|By Bassman on Thursday, January 20, 2000 - 08:15 am:|
RICK & CAROL BELL wrote:
I have read, many times, on the list that siliscone caulking should not be use on aluminum. I am looking at a tube of "GE silicone II" that states "Superior adhesion to : woods, metals (will not corrode metals), concrete & masonary, ceramics, glass & most plastics. I would think that the skin of an A/S would be covered by this list of surfaces. Am I missing something?
No argument that it will adhere to your Aluminum. But the word of metals versus metal might allow for interpretation that it will not corrode "certain" metals.
Here's what another Airstream owner who also is in the business of polishing and repairing Aluminum had to say about Silicon Caulking on Aluminum.
Al, you wrote:
There are various commercial preparations that soften the silicone caulk after 8-12 hours. They work very well. You can buy them at Marine stores or at Home Depot. About $2.50 for 12 ounces. It goes a long way. I use them to replace the silicone caulking in our bathrooms after the caulking is begins to look ratty. Look it in the paint department. I do not know if they work on caulks other than silicone.
They DON'T make boats out of Aluminum! CAUTION: Test EVERYTHING you purchase. ALWAYS look at labels & stay AWAY from Silicones - PERIOD!! Just some of other things that DO NOT mix - or are No-No's with Aluminum. - Teflon, Ammonia, Salt, Salt Water, Salt Water Spray (if you live anyway near an Ocean, Sea, etc., and have Fog - you have Salt Water exposure! The further South you go, the worse the damage to Aluminum is, with the salt spray and the added heat of the UV Rays, smoke a clearcoat in record time!)
And just HOW do you, "test"? Get yourself some Aluminum. Wash it with, HOT water & Dawn degreaser dish soap and dry thoroughly. Put caulking on Aluminum, put in oven at approx. 90 degrees (or lowest temp., you can set on your oven) for one hour. Put outside, overnight. NOW you can apply chemical to remove it. Once removed, bring aluminum BACK inside and let it come to room temp., then back outside overnight. OK - now put the Aluminum in the DIRECT sun rays for about 30 days. Then look at it with a magnifying glass. Look for pits, line, stars, stain marks. If ANY of these are present - DO NOT use the product on your Airstream!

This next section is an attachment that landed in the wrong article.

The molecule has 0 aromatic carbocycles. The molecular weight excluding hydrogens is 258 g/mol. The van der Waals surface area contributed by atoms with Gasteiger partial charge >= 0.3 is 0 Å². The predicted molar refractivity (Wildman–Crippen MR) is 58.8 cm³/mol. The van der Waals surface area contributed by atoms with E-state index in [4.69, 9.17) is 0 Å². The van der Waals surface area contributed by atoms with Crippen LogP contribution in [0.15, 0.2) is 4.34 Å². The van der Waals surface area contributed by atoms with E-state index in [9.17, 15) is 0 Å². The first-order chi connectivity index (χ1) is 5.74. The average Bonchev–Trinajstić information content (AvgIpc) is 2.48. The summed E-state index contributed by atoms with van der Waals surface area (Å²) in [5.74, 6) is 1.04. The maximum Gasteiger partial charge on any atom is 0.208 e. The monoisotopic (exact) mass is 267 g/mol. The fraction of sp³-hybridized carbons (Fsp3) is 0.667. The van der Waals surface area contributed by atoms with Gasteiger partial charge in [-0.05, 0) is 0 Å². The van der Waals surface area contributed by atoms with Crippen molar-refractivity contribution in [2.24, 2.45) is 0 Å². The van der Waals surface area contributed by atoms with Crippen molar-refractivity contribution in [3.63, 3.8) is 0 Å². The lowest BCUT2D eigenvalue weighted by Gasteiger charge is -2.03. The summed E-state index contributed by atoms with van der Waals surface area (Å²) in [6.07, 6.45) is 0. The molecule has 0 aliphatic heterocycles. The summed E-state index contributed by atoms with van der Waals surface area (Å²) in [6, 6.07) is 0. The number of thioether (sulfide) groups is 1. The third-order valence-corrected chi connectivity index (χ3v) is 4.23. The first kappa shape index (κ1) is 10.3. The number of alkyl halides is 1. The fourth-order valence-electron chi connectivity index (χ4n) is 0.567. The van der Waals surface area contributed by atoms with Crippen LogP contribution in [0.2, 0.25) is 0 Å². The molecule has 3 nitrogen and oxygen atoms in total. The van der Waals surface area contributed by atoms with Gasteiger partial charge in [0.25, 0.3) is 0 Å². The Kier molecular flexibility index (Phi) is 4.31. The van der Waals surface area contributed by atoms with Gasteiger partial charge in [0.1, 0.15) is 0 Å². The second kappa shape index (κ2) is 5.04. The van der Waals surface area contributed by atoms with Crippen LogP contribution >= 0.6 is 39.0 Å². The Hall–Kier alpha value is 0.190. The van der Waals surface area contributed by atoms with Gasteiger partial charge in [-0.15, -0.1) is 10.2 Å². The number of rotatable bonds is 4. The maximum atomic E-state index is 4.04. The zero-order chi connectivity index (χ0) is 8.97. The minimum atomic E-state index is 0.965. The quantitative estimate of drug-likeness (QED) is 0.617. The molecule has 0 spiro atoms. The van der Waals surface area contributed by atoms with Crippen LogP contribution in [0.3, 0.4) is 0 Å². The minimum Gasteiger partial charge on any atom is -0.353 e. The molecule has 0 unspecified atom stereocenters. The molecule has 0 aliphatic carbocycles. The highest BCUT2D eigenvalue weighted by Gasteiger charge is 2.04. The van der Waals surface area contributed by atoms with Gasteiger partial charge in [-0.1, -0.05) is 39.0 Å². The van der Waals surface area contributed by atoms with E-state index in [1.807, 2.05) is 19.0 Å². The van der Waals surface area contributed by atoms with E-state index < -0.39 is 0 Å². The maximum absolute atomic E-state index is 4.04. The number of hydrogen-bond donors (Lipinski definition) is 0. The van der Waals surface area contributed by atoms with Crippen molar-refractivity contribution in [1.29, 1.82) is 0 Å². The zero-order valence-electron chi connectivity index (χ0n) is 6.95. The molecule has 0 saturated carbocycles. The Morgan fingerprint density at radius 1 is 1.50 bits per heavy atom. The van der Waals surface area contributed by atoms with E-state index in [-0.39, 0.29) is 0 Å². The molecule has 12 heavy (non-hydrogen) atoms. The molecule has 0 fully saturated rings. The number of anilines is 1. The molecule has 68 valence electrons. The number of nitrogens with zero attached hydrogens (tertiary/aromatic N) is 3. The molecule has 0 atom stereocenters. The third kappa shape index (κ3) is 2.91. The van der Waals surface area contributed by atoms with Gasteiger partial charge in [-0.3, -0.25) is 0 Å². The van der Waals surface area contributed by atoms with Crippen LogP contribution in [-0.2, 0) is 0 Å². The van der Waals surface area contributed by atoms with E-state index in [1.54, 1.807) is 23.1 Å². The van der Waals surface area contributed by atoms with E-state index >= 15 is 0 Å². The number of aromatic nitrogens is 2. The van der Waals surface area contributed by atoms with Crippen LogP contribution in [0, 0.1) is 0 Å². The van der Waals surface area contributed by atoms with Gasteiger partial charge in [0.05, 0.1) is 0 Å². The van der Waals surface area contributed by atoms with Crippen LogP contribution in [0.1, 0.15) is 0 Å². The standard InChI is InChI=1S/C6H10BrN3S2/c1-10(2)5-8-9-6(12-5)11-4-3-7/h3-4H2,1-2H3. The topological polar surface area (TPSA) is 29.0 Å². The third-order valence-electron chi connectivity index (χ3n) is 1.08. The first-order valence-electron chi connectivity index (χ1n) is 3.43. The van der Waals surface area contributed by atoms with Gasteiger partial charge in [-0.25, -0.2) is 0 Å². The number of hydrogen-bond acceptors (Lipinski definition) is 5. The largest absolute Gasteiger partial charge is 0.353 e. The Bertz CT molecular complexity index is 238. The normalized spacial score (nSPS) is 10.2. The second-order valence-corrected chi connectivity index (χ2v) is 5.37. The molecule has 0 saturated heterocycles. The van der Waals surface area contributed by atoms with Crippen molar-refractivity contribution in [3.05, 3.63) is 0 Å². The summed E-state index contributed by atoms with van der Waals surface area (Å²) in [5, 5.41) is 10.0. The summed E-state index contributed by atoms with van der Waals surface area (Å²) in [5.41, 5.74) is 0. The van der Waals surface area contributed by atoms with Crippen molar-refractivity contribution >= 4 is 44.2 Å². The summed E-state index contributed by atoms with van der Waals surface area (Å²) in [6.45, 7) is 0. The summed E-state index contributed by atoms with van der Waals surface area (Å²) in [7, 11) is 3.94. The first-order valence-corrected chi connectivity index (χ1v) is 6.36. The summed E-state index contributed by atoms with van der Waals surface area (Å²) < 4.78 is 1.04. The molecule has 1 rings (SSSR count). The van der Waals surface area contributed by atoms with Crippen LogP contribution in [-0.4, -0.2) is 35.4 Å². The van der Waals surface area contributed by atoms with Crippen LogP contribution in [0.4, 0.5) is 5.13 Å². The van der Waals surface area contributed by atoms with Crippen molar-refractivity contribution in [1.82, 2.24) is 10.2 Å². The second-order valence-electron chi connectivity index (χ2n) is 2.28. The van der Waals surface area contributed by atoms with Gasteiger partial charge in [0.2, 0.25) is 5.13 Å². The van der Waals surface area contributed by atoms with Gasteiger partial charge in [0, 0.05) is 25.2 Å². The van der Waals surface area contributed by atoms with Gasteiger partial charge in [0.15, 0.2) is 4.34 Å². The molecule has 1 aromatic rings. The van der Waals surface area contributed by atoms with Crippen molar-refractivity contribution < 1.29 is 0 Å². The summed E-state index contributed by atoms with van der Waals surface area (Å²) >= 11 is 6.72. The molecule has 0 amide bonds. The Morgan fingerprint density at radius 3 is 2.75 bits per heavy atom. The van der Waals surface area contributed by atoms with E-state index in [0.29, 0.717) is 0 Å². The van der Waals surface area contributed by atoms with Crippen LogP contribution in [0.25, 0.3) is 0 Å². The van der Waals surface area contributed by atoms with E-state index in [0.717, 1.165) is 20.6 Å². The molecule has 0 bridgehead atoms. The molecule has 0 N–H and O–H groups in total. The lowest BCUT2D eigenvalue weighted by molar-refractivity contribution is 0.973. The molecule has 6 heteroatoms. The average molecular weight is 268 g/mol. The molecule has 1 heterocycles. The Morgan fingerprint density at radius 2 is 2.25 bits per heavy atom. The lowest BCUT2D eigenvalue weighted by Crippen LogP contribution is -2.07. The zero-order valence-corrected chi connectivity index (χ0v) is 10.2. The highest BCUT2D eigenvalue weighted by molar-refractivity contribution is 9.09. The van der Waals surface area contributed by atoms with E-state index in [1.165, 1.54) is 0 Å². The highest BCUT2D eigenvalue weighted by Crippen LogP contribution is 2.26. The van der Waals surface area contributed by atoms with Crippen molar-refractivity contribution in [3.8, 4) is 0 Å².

Also, when using a "scraper" to remove ANY type of caulking from an Airstream - ONLY use a PLASTIC scrapper! And then use it VERY, VERY GENTLY! For EVEN a Plastic scrapper can damage the skin if not used CAREFULLY!
There are more archives on this and many other topics at /Streamline/Onlinelist/Online.html
|By Charlie/Betty Burke on Thursday, January 20, 2000 - 08:19 am:|
I am looking at a tube of "GE silicone II" that states "Superior adhesion to : woods, metals (will not corrode metals), concrete & masonary, ceramics, glass & most plastics. I would think that the skin of an A/S would be covered by this list of surfaces. Am I missing something?
If everything sold did everything the package says it is supposed to we wouldn't need half of what's out there. The experience over the years has been that silicone based sealers do not have the longevity to adhere to the outer aluminum shell compared to other products. Whether it is heat or expansion or clearcote is not clearly know. Experience is that silicone will rapidly separate from the surface and while appearing to adhere it is in fact lifted off the surface allowing dirt built up and moisture to penetrate the joint.
|By RICK & CAROL BELL on Thursday, January 20, 2000 - 08:20 am:|
I really do appreciate your reply, but I still am not sure what material I should use for caulking. I have been in the ship repair business for 34 plus years and the US Navy does have aluminun ships and boats. We used quite a few in South East Asia and they had silicone in several areas. These vessels, however were fabricated from a marine grade alloy, and airstreams probably are not. Is there an acceptable caulking material for airstreams?
|By Bassman on Thursday, January 20, 2000 - 08:21 am:|
I use a polysulfide caulk made by Boatlife. Sold at West Marine Stores for one. It can even be applied underwater. In fact water is what cures it. Never gets brittle and can be cleaned up with kerosene.